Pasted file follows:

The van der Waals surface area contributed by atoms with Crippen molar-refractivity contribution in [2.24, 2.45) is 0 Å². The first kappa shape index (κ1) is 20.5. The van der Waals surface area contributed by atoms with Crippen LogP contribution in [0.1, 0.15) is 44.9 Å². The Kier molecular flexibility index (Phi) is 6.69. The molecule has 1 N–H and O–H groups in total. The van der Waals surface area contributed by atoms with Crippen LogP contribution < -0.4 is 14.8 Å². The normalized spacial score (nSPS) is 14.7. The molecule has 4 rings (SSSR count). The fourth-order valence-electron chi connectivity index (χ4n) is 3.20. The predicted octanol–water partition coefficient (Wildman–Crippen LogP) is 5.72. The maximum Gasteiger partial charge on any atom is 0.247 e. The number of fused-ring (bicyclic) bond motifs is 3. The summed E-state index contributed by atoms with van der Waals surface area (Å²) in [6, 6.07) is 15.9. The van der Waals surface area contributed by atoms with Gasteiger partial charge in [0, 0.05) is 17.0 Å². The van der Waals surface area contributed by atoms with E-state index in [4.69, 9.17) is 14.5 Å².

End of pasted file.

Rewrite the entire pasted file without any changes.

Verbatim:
The van der Waals surface area contributed by atoms with Crippen molar-refractivity contribution in [2.24, 2.45) is 0 Å². The first kappa shape index (κ1) is 20.5. The van der Waals surface area contributed by atoms with Crippen LogP contribution in [0.1, 0.15) is 44.9 Å². The Kier molecular flexibility index (Phi) is 6.69. The molecule has 1 N–H and O–H groups in total. The van der Waals surface area contributed by atoms with Crippen LogP contribution < -0.4 is 14.8 Å². The normalized spacial score (nSPS) is 14.7. The molecule has 4 rings (SSSR count). The fourth-order valence-electron chi connectivity index (χ4n) is 3.20. The predicted octanol–water partition coefficient (Wildman–Crippen LogP) is 5.72. The maximum Gasteiger partial charge on any atom is 0.247 e. The number of fused-ring (bicyclic) bond motifs is 3. The summed E-state index contributed by atoms with van der Waals surface area (Å²) in [6, 6.07) is 15.9. The van der Waals surface area contributed by atoms with Gasteiger partial charge in [0, 0.05) is 17.0 Å². The van der Waals surface area contributed by atoms with E-state index in [4.69, 9.17) is 14.5 Å².